Adolescent suicidal behaviour : a desperate cry for help.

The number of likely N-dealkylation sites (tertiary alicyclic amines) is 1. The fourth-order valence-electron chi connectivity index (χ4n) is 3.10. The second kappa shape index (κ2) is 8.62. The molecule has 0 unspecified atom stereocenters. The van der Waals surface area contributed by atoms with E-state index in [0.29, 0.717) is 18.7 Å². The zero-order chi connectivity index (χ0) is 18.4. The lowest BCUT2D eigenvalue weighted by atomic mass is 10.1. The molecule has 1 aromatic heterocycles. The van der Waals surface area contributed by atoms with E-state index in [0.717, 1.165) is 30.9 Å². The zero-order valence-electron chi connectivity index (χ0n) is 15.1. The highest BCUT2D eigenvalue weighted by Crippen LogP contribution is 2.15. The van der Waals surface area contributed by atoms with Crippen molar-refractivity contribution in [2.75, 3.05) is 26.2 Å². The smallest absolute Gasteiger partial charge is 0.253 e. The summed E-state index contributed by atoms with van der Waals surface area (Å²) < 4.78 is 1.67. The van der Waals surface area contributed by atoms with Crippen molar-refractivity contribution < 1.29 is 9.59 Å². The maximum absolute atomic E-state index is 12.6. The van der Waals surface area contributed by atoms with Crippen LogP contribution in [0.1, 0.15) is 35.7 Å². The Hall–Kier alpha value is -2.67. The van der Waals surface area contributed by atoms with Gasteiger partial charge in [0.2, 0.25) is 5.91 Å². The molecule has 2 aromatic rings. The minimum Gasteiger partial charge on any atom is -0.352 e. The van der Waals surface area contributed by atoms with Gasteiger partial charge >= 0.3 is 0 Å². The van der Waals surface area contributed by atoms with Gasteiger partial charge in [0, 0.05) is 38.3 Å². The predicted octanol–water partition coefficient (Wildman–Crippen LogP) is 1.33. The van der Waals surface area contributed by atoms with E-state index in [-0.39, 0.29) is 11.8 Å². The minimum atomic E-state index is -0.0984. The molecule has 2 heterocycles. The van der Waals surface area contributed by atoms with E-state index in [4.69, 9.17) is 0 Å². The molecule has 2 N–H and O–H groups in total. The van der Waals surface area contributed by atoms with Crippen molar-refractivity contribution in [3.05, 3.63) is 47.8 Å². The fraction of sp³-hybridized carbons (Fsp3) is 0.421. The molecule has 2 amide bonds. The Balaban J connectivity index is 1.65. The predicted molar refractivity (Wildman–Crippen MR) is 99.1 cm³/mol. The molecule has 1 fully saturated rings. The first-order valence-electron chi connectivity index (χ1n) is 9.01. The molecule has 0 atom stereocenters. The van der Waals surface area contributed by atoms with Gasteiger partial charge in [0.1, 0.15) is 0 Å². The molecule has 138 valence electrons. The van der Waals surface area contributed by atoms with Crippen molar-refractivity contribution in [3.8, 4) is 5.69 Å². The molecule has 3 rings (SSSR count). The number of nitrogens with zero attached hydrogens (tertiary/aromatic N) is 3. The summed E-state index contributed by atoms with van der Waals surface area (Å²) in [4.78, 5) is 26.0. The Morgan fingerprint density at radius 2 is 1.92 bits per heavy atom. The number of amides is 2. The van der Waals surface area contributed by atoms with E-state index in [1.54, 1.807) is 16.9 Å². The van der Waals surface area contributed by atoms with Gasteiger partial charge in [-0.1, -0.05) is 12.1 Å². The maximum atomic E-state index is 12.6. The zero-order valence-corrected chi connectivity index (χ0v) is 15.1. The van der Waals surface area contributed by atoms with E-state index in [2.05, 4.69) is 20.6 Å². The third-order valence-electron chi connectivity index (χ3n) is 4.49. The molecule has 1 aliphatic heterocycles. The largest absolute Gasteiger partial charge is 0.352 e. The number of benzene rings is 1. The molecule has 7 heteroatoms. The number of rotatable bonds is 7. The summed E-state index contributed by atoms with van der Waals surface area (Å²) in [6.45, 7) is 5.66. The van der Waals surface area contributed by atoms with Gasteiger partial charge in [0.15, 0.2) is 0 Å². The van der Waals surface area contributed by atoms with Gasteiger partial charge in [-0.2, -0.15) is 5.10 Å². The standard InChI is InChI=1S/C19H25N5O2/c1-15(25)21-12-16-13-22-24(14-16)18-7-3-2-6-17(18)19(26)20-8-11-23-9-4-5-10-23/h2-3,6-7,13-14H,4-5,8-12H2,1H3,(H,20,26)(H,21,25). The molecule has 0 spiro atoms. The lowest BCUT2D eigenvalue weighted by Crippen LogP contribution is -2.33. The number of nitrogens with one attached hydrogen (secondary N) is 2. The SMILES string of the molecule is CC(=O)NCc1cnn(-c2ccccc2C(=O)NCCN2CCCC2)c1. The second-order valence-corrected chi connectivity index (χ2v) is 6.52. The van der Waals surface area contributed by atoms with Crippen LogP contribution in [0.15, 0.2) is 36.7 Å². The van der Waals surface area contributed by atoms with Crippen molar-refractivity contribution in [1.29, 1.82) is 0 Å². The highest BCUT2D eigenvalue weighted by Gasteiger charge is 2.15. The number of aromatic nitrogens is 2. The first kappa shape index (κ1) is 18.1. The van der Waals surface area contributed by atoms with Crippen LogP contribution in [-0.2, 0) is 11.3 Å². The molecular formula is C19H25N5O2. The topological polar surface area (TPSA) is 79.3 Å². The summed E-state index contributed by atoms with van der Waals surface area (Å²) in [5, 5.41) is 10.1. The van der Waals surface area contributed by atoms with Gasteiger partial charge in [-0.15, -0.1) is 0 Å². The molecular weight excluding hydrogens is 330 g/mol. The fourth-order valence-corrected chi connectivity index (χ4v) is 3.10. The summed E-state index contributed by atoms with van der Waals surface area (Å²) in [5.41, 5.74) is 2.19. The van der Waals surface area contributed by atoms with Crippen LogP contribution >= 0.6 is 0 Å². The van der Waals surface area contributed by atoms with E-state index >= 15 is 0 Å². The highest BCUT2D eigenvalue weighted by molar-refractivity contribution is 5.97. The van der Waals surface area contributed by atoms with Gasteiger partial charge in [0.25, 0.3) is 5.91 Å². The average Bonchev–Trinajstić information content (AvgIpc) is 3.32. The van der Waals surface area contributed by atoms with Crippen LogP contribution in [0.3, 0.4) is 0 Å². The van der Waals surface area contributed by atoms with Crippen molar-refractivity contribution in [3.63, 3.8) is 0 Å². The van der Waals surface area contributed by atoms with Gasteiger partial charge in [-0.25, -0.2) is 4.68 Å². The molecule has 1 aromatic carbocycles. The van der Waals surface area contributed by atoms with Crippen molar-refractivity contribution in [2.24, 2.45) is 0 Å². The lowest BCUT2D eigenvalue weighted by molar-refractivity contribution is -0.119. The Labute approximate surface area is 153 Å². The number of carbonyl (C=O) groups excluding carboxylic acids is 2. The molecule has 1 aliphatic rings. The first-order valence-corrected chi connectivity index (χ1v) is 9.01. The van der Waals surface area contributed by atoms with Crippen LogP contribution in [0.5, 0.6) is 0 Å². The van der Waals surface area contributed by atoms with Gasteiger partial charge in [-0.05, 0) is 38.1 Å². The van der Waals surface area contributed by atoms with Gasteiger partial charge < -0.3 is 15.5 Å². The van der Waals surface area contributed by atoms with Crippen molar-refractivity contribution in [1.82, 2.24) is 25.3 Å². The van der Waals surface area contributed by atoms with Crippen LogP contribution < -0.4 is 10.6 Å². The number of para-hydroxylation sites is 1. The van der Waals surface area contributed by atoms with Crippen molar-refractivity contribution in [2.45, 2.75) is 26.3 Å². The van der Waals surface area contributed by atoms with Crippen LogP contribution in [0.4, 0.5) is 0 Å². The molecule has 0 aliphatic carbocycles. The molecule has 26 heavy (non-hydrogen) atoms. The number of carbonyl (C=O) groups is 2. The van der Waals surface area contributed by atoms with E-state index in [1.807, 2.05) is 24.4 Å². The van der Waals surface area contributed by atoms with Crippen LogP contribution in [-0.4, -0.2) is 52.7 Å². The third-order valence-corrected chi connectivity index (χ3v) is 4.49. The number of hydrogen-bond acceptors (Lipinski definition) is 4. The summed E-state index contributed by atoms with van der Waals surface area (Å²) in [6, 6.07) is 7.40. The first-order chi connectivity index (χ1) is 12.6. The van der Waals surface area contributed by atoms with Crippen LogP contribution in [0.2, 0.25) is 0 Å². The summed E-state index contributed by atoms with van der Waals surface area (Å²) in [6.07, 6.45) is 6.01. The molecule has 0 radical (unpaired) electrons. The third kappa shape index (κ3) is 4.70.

There appears to be a need to demystify suicidal behaviour not just for the benefit of researchers and health workers but equally for parents, teachers and most importantly for adolescents themselves. The focus in this study was on attempting to provide a fresh perspective of adolescent suicidal behaviour by viewing some delinquent and deviant behaviour as possible manifestation of suicidal behaviour and by decoding and making an attempt to understand the non-verbal voices/cries of suicidal adolescents. In general, suicide and suicidal behaviour among adolescents, has received relatively little attention from Education Departments throughout South Africa. Suicide-prevention is also sadly neglected by government and public health authorities. Unfortunately, despite the fact that the phenomenon has become the first cause of death among the younger age groups, with a higher mortality rate than for road accidents, it has not so far managed to provide backing for preventive schemes within the school and community systems of the same magnitude as the ones developed to tackle other public health problems, such as Aids. The purpose of this study was to gain greater insight into the phenomenon of adolescent suicidal behaviour so that a clearer and broader definition (that included both overt and covert behaviour) was formulated. This will then assist, amongst others, educators, parents and adolescents to identify more easily adolescent suicidal behaviour in its various forms . The study also hoped to investigate and identify the factors that could contribute to suicidal behaviour in adolescents. It also hoped to explore what support systems were available and accessible to the adolescents, more especially those manifesting deviant and delinquent forms of suicidal behaviour and to investigate the effectiveness of the support systems. The concept of networking and creating supportive connections is strongly supported when facing problems of suicide and suicidal behaviour. In creating a connection with the parents, teachers are able to better connect with learners because they will be more aware of the stressors that adolescents are experiencing. Since evidence indicates (Snyder, 1971) that potential suicide victims typically turn first to family and everyday friends and to the more traditional and perhaps formal sources such as clergy, psychiatrists, social workers only later, the need for the school to be more ready to play the role of referrer to other established sources of help is apparent. Teachers should not mistake adolescent suicidal behaviour for just delinquent 'brat' behaviour. In many situations adolescent suicidal behaviour becomes a way of communicating with others after all other forms of communication have broken down - when connections with the outer world is tenuous or non-existent. Stigma keeps adolescent suicidal behaviour from being identified as a public health problem that is preventable. This could be the reason (besides financial ones) why the Department of Education has not seen the urgency to strengthen counselling services in schools. In the absence of such support parents, educators and adolescents need to join forces - create a network of connections - both physical and emotional - so that desperate cries of adolescents are heard, interpreted and eliminated.